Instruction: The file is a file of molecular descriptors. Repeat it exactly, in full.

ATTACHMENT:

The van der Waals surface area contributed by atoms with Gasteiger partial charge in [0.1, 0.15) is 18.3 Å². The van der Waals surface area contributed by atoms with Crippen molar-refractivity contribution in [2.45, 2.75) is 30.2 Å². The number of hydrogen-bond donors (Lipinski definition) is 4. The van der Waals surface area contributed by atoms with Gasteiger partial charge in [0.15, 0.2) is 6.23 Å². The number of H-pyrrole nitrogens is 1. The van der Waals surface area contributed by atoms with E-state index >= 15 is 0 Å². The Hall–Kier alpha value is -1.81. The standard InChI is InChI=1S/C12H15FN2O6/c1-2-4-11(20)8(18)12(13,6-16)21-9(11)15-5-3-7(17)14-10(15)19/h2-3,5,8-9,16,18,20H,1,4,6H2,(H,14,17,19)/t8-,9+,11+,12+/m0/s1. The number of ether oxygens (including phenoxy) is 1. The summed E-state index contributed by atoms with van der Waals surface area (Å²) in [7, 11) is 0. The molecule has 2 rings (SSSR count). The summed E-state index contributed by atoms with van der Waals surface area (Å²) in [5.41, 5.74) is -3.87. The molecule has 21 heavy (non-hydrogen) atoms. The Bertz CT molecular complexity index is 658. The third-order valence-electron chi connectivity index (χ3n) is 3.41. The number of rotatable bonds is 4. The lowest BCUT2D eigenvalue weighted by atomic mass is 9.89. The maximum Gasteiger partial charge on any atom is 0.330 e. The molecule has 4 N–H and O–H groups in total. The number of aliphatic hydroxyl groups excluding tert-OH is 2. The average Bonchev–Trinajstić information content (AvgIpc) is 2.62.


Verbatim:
The van der Waals surface area contributed by atoms with Gasteiger partial charge in [0.1, 0.15) is 18.3 Å². The van der Waals surface area contributed by atoms with Crippen molar-refractivity contribution in [2.45, 2.75) is 30.2 Å². The number of hydrogen-bond donors (Lipinski definition) is 4. The van der Waals surface area contributed by atoms with Gasteiger partial charge in [0.15, 0.2) is 6.23 Å². The number of H-pyrrole nitrogens is 1. The van der Waals surface area contributed by atoms with E-state index >= 15 is 0 Å². The Hall–Kier alpha value is -1.81. The standard InChI is InChI=1S/C12H15FN2O6/c1-2-4-11(20)8(18)12(13,6-16)21-9(11)15-5-3-7(17)14-10(15)19/h2-3,5,8-9,16,18,20H,1,4,6H2,(H,14,17,19)/t8-,9+,11+,12+/m0/s1. The number of ether oxygens (including phenoxy) is 1. The summed E-state index contributed by atoms with van der Waals surface area (Å²) in [7, 11) is 0. The molecule has 2 rings (SSSR count). The summed E-state index contributed by atoms with van der Waals surface area (Å²) in [5.41, 5.74) is -3.87. The molecule has 21 heavy (non-hydrogen) atoms. The Bertz CT molecular complexity index is 658. The third-order valence-electron chi connectivity index (χ3n) is 3.41. The number of rotatable bonds is 4. The lowest BCUT2D eigenvalue weighted by atomic mass is 9.89. The maximum Gasteiger partial charge on any atom is 0.330 e. The molecule has 4 N–H and O–H groups in total. The number of aliphatic hydroxyl groups excluding tert-OH is 2. The average Bonchev–Trinajstić information content (AvgIpc) is 2.62.